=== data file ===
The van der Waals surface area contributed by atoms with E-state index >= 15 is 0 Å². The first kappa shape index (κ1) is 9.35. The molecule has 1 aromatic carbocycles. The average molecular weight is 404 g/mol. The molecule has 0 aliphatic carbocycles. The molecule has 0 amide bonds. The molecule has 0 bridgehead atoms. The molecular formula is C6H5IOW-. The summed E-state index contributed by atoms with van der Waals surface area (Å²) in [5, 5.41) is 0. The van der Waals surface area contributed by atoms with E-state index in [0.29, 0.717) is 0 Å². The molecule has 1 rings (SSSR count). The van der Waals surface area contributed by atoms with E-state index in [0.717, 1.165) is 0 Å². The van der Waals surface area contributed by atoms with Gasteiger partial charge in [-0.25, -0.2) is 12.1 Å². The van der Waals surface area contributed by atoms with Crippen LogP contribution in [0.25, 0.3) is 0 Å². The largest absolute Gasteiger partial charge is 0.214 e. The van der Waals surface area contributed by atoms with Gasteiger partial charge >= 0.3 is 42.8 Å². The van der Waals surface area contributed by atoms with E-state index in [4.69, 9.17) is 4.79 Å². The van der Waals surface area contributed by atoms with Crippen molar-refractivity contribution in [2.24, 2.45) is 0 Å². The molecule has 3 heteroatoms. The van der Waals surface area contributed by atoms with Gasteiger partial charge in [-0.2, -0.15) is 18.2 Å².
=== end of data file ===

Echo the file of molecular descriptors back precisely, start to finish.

The van der Waals surface area contributed by atoms with E-state index >= 15 is 0 Å². The first kappa shape index (κ1) is 9.35. The molecule has 1 aromatic carbocycles. The average molecular weight is 404 g/mol. The molecule has 0 aliphatic carbocycles. The molecule has 0 amide bonds. The molecule has 0 bridgehead atoms. The molecular formula is C6H5IOW-. The summed E-state index contributed by atoms with van der Waals surface area (Å²) in [5, 5.41) is 0. The van der Waals surface area contributed by atoms with E-state index in [0.29, 0.717) is 0 Å². The molecule has 1 rings (SSSR count). The van der Waals surface area contributed by atoms with E-state index in [0.717, 1.165) is 0 Å². The van der Waals surface area contributed by atoms with Gasteiger partial charge in [-0.25, -0.2) is 12.1 Å². The van der Waals surface area contributed by atoms with Crippen LogP contribution in [0.25, 0.3) is 0 Å². The largest absolute Gasteiger partial charge is 0.214 e. The van der Waals surface area contributed by atoms with Gasteiger partial charge >= 0.3 is 42.8 Å². The van der Waals surface area contributed by atoms with E-state index in [4.69, 9.17) is 4.79 Å². The van der Waals surface area contributed by atoms with Crippen molar-refractivity contribution in [2.24, 2.45) is 0 Å². The molecule has 3 heteroatoms. The van der Waals surface area contributed by atoms with Gasteiger partial charge in [-0.2, -0.15) is 18.2 Å².